Today I decided to start reading Little Bee by Chris Cleave. I'm also currently reading Aesop's Fables but reading fable after fable tends to get a little monotonous. I want to get the most out of them so reading a whole bunch at one time without taking the time to really think about the lesson defeats their purpose in my opinion. Anyways. I tend to buy most of my books from thrift stores. And if you were ever to see my vast book collection you would find that most of them bear a Goodwill or Salvation Army or Half-Price Book sticker still stuck haphazardly along their bindings. But I'm also a huge supporter of e-books! But I do only tend to buy an e-book if it cheaper than the actual book itself. I do download a lot of books that are now in the public domain and are free for my kindle through different sites. I also on occasion buy a few books here and there through amazon. One thing that I don't do often anymore is buy from bookstores. And it's a shame. At one point my dream job was to own my very own bookstore. But bookstores are becoming…dare I say it, obsolete. And also I love chemistry. Anyways. a person's got to keep up with the technology. And in my opinion. If a person is reading. Who cares how or where they get their reading materials. Reading is reading! And a persons imagination shouldn't be limited to paper pages. BUT…when I can afford it (being a super poor college student and all that will soon be forced to start paying back her student loans…) I do on occasion try to support book stores. And that's where I bought this book. Bargained Priced. But it still counts.
This fable really hits home. Not in the fact that I live in a country decaying from social oppression and tyranny. (opinion up for objection I suppose.) No this hits a little closer to home. Actually it is my home. Though this is taking place in my very own apartment, it doesn't mean the relevancy is any less valid. Roommates. They're a touch bunch. So basically what happens is this big bad wolf...
And what I find most interesting is that the characters represented by these animals almost always have the same characteristics throughout every fable. The wolf is always the bad guy. The fox is always sly. Etc. Etc. And what I learned is that this is a major staple in fables. This is done so that every person who reads or traditionally hears the fable will (hopefully) receive the same lesson or instruction. The meaning of the fable will be clear and easily understood by all.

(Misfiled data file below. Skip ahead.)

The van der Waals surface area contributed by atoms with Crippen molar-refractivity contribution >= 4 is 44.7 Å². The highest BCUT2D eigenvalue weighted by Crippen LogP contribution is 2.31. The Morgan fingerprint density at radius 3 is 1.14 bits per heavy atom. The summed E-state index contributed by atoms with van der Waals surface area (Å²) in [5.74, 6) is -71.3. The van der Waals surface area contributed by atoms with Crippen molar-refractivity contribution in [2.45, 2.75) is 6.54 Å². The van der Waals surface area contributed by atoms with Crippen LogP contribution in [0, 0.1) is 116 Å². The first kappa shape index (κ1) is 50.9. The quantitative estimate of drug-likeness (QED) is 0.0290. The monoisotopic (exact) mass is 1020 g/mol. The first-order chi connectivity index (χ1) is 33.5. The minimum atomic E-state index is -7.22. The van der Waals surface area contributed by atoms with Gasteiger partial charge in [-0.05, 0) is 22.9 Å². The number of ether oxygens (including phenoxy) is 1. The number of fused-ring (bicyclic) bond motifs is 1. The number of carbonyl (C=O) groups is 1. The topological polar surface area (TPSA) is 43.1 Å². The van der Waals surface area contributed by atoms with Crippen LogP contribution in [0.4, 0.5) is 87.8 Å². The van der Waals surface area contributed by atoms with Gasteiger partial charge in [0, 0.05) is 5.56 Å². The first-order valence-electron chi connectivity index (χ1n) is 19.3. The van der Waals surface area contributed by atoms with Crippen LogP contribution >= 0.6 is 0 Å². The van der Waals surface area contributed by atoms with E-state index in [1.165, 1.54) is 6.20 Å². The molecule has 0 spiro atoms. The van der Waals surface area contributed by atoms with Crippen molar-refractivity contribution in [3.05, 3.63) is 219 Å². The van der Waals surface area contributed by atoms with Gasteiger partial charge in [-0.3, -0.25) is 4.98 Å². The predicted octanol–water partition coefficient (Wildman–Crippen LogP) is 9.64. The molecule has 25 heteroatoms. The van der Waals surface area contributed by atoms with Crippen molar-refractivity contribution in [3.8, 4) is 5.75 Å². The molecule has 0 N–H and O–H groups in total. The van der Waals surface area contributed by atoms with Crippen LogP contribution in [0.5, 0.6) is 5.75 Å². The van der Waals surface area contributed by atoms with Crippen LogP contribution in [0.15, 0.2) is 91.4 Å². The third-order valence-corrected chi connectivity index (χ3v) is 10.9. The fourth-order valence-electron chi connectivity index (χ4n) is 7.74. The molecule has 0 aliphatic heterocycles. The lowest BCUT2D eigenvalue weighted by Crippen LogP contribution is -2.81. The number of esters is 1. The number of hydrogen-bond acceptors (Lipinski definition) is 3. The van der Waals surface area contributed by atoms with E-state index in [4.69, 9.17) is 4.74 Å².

Anyways, there is a lamb that is separated from the fold and is confronted by a wolf who wants to eat him. The wolf makes up every excuse as to why the lamb has wronged him and therefore deserves to be eaten. With each new excuse the lamb is able to refute him until eventually the wolf just gives up and eats the lamb anyways. The moral of the fable is that a tyrant will always find an excuse to rule the way he does. There is no reasoning.
Alright. First book of the year. What will it be. One of the hardest decisions ever is choosing a new book. After much debating and Humming and Hawing I decided on Aesop's Fables. One of the challenges that I set for myself a while ago was to expand my reading horizons. Actually I can pin point it to my fist college level English class. I had a fantastic professor who introduced some great literature. I realized that I could enjoy other books and genres besides YA. (A guilty pleasure I'll admit to having but have no intentions of stopping.) This was helped along with my humanities class in which we covered a great expanse of greek literature. So when I came across the "1001 Books You Must Read Before You Die" list, I thought why not. Though I don't exactly intend to read every book on the list it's my goal to read a great may of them. This book happens to find its home on this list. Everyone knows a few of Aesop's Fables whether they realize it or not. Some more well known ones including: The Lion and the Mouse, The Ants and the Grasshopper, The Hare and the Tortoise. I've actually read this book before but I didn't want to start out with something too heavy considering classes start up again on Monday. Hopefully it will give me the momentum I need to get out of my book slump.
Translated by George Fyler Townsend. Aesop's Fables
I decided today to attempt one of those reading challenges. Since starting my college career I haven't had much time to read. Less to do with available time maybe and more to do with guilt. I never want to pick up a book because I know I could be studying instead. But then I find myself consumed with social networking and Netflix and realize I may have more time than I think. Besides, it's my last semester before I graduate. There are literally no more fucks to be given. I'm determined to break this never ending cycle of should I's to finally start scratching the surface of my long list of books to read. I thought 25 was a good number to start with. That's two books a month plus one more to give a nice round number. Now the hard part. Deciding what book to read first...